…because I have virtually no photos! It’s really hot so I barely even sit in my yard or go anywhere locally and we haven’t gone on any road trips in over a month. But we will soon…so here are just a few so I don’t get out of the blogging habit!
A new mural appeared on a building not far from my house and provided me a new header image.
Pretty cool. Also in my neighborhood is this old-fashioned barber shop that I kept noticing but never stopped to photograph until the other day:
I made a new Facebook cover photo:
And now a couple from my hot yard. The juicy oranges are a hit every day but especially on a sizzling day.
That’s a juvenile Verdin, an Abert’s Towhee, and a Gila Woodpecker indulging. And from the Desert is Harsh series, I actually like this photo because of the shadow and don’t mean it to be gruesome. The lizard has a certain beauty, I think.
And not quite so lovely, a staple of Arizona’s monsoon season, coming soon, is a Palo Verde Beetle. They don’t live long once they reach this stage after years as an underground larvae. They’re huge, up to 5 inches, but totally harmless, just kinda creepy.
I haven’t seen much of the fairies that live in this little house since it got hot so things have been a little slow around here.
Hope to be back soon with some lovely photos of the cool north country.
Honey Bee Twins
The bees like the birdbath, everyone likes the lantana. Just wish there were more butterflies around this year.
Rosy-faced Lovebirds, occasional visitors
Curve-billed Thrasher Scratcher
There are a couple of juvenile Verdins who are happily feeding themselves but now there appears to be an even younger fledgling Verdin who still needs to be fed by a parent. This is it flapping its wings and begging for food:
And it got fed, again and again…
And here’s an interesting little family of Abert’s Towhees:
Here is one of the adults feeding a juvenile Towhee:
And here is the same adult feeding its foster baby, a Brown-headed Cowbird!
The Brown-headed Cowbird is North America’s most common “brood parasite.” A female cowbird makes no nest of her own, but instead lays her eggs in the nests of other bird species, who then raise the young cowbirds (Cornell Lab of Ornithology). They evolved this way because centuries ago this bird followed bison herds on the Great Plains, feeding on insects flushed from the grass by the grazers, and so did not have time to nest the normal way. Some people hate them and think they are “evil,” because heavy parasitism by cowbirds has pushed some species to the status of “endangered” and has probably hurt populations of some others (Audubon). I think it’s pretty interesting behavior.
Brown-headed Cowbird, juvenile
Anna’s Hummingbird, male
Verdins (yellow-headed one is an adult)
On another unseasonably cool day in Phoenix, we went back to the Desert Botanical Garden. Here are some of the sights.
Cholla with Fruit
Cardons (native to northwestern Mexico)
Gila Woodpecker, male
See the bee, above?
Cactus Wren (Arizona State Bird)
Prickly Pear blooms
Saguaro blooms (Arizona State Flower)
Mourning Dove juveniles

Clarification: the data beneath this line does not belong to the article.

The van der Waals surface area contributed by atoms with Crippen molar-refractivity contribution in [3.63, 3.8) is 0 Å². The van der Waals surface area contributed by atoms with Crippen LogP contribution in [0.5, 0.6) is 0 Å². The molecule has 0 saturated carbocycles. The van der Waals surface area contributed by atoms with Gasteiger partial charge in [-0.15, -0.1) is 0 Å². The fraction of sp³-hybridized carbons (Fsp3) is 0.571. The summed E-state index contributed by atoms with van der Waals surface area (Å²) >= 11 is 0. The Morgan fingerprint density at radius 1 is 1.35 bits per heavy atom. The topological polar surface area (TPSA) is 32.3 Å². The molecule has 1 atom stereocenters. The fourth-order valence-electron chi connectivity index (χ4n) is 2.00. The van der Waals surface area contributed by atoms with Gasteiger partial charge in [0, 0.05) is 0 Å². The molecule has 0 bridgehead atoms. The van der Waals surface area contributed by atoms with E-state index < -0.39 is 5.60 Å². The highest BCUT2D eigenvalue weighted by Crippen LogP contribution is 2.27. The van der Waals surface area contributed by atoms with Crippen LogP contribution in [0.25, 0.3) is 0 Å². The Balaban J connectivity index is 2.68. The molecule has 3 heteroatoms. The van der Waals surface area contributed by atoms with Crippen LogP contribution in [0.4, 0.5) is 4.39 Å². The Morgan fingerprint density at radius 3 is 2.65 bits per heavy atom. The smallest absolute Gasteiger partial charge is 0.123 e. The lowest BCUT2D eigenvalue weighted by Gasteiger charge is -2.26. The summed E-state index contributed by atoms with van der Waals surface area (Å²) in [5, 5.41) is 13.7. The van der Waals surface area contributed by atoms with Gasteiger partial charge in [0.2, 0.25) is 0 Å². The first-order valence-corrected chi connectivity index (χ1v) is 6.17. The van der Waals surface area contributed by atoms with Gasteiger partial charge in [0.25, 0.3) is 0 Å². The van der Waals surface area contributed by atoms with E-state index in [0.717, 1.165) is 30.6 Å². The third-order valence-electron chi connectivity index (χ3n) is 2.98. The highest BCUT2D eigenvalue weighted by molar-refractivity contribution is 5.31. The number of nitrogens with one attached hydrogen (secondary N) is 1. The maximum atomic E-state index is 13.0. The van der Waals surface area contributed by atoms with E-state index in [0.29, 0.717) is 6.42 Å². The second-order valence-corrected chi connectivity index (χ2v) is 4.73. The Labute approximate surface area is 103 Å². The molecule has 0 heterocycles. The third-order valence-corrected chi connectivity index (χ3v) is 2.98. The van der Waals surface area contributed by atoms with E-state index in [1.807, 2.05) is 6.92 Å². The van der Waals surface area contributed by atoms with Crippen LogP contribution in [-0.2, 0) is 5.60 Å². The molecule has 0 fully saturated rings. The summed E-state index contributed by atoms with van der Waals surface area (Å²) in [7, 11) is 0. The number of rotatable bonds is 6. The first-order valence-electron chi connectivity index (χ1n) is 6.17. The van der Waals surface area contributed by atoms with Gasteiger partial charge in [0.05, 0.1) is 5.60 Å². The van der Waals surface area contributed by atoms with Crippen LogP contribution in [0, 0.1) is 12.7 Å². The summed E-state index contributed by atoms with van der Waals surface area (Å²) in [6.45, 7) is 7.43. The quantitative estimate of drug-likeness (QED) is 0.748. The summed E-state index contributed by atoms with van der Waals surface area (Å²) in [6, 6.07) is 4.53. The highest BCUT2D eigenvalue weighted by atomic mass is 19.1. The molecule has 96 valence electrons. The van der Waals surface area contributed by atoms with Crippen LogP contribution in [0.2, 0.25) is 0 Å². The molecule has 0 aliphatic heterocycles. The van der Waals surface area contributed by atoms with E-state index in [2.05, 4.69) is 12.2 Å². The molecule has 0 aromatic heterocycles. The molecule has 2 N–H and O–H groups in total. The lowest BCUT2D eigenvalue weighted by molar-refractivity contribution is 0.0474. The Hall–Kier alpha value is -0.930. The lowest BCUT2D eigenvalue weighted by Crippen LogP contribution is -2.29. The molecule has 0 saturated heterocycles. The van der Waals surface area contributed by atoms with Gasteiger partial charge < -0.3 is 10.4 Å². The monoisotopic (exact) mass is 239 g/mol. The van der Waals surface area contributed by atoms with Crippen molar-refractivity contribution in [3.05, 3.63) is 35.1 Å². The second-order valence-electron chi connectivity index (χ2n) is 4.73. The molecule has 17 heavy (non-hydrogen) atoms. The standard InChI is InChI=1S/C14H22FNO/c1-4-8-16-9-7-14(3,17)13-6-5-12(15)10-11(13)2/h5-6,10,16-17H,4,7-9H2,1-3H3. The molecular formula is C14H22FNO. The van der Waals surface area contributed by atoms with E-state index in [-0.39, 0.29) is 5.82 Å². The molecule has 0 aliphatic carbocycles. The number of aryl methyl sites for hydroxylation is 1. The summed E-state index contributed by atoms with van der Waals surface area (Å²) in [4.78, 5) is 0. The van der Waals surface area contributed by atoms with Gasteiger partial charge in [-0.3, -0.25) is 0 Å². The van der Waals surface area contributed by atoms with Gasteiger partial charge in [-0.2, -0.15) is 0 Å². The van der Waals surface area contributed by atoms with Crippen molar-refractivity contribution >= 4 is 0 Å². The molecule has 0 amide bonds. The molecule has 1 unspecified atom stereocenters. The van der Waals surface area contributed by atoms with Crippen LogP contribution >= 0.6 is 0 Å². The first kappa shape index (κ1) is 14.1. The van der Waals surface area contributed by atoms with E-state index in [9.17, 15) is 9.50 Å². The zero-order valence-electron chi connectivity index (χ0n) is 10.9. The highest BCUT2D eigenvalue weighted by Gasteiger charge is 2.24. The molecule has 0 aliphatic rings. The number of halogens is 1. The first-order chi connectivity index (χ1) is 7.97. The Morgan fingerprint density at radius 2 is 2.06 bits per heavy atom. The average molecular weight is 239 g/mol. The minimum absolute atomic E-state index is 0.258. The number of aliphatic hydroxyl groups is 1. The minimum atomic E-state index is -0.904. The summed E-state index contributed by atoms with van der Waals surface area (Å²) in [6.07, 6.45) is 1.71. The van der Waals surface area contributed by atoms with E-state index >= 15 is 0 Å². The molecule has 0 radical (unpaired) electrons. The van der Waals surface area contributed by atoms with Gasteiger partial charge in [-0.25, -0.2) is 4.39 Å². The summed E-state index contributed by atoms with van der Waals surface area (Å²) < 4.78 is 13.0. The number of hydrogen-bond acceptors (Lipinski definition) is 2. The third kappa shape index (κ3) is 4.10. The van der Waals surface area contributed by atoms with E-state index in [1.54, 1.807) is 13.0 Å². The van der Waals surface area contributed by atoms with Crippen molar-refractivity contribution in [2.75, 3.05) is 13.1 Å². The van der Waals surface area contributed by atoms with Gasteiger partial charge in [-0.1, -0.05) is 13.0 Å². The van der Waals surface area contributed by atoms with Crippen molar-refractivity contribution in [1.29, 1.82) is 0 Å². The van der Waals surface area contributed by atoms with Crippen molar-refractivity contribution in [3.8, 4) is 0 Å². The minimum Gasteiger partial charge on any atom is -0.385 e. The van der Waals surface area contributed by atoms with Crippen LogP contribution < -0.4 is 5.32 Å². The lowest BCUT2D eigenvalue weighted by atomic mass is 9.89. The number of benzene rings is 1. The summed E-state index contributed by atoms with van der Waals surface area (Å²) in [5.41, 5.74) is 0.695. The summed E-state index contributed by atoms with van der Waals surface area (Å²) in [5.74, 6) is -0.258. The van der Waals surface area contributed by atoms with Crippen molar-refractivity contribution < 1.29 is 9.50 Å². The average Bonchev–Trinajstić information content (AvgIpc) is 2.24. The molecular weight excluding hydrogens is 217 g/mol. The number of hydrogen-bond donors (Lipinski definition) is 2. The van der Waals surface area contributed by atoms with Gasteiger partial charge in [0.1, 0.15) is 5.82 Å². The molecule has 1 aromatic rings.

Look what we saw! If it hadn’t been cloudy, the photos would have been much better but it’s the first time I ever got one without branches in front of it. It was also very windy that day!
Great Horned Owl
Great Blue Heron
Phoenix has had an amazing summer so far. Our temps, which normally would be around 100, have been in the 70s and 80s. This will all be ending soon, unfortunately, but we took advantage of the cool weather and went to a couple of local places.
These photos were taken at Arizona State University Research Park. GoDaddy, Edward Jones, and Amazon have offices there, among many other companies. Not like our typical walks out in nature, it was still kind of interesting. There are 3 large ponds, covering one mile, and a lot of fancy landscaping. Of course, it was cloudy and very windy so a lot of birds were laying low but we saw some water birds…
Green Heron, adult
Green Heron, juvenile
Great-tailed Grackle, female
Northern Rough-winged Swallows, fledglings
I could not figure out who this was until I studied my books for awhile:
The red eye was the giveaway…
Black-crowned Night-Heron, juvenile
Strange looking little guy but it didn’t mind the attention.
It was very nice to be able to walk around in late May and never get hot!
I met a very “confiding” bird when we went back to Seven Springs, north of Cave Creek, the other day. It really enjoyed being photographed, I think.
Some of its relatives were in a sycamore tree in one of the campgrounds. Ash-throated Flycatchers are secondary cavity nesters, meaning that they rely on nest holes originally made by other species, such as woodpeckers, or they use naturally occurring cavities in standing dead trees (Cornell). One guarded this nest while the other went to get food.
I got a lifer, only the second for 2019. Things have been tough. Bad shot:
It’s very lush there.
Argentine Thistle plus Bee
This is what the above spot looked like in December 2017.
One more of my cooperative friend:
Previous visits to Seven Springs: December 2017 and April 2018.